**Becca Peixotto was one of six scientists that made up the Advance Science Team on the Rising Star Expedition. Read more here**
When Becca Peixotto was a young girl, she used to dig up things at her grandparent’s farm and put them in the ‘museum’ she’d made in their garage. “I loved thinking about the people who lived on the farm long ago”. Her motivation is much the same today, though enhanced by a big dollop of theoretical and technical know-how: to uncover unknown or untold histories, especially of marginalized people and places.
Peixotto recently completed her MA in Public Anthropology at the American University, where she became involved with the Great Dismal Swamp Landscape Study. The Great Dismal Swamp – which straddles the Virginia-North Carolina border – sounds spectacularly uninviting, and sure enough even just getting to the field sites could be challenging. “Sometimes,” says Peixotto, “we have to wade through thigh-deep water. It’s a pretty fun commute, especially when we don’t see snakes.” It was this very inaccessibility that in the 17th-19th Centuries turned the Great Dismal Swamp into a refuge for escaped slaves, and a key part of the Underground Railroad. Up to 50,000 ‘maroons’ – as the escaped slaves were known – are now thought to have lived in hidden communities within the Great Dismal Swamp, but the necessary secrecy surrounding their existence means that very little is known about them. Enter archaeology, with it’s power to illuminate complex human lives, one fragmentary artefact at a time.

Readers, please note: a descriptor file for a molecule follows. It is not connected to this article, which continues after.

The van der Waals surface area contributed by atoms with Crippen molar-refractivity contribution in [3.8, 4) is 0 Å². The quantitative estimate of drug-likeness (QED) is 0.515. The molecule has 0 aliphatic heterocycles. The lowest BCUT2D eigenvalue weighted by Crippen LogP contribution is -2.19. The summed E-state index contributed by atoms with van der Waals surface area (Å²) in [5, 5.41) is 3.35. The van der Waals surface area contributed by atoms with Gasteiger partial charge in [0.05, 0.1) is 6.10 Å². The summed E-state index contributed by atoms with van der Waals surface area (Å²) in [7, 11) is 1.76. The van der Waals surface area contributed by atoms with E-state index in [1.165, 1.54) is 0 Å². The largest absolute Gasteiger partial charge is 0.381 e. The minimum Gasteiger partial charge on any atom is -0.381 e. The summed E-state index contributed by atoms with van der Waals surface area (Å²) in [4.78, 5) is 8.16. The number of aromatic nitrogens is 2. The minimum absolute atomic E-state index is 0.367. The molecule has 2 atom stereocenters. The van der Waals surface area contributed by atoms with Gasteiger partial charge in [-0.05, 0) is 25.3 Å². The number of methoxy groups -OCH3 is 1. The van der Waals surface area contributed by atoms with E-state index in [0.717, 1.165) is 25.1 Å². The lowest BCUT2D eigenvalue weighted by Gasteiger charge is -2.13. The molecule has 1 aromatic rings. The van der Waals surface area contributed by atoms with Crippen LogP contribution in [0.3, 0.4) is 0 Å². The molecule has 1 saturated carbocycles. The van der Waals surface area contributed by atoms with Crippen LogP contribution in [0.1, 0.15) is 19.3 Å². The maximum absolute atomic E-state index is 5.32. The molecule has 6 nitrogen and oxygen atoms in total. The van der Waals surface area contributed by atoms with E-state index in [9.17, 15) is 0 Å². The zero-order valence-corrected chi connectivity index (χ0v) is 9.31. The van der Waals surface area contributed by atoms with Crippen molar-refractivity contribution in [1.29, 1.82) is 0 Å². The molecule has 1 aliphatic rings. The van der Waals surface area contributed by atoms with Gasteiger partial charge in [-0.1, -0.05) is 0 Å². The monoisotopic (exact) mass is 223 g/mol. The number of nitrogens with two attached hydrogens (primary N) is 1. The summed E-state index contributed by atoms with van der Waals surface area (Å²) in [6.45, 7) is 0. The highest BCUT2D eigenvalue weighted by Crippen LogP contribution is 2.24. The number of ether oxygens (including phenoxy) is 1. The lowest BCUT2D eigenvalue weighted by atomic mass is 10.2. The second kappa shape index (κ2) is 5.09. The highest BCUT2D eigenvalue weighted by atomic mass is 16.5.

Becca Peixotto’s MA research used portable X-Ray fluorescence (where you can zap something from your hand-held X-ray gun, and it will tell you what elements that thing is made of – all very Star Trek tricorder!) to identify the likely origins of tiny glass fragments found in the Great Dismal Swamp. From this she was able to start to reconstruct who the maroon communities were meeting and trading with, including slave communities working and living near canals at the edge of the swamp, and thus get a better idea of the isolation – or otherwise – of their lives (you can read abstracts of her conference papers here).
Since her MA, Peixotto has been working as a field archaeologist and applying for PhD programs. She dropped everything for the chance to take part in the Rising Star Expedition. “Paleo is a totally new research direction for me, but working in physically challenging and potentially dangerous environments is not,” she says. “The chance to combine my technical outdoor skills (from my previous career in outdoor education) with archaeology…was something I couldn’t pass up”.
Written by Tori (@toriherridge)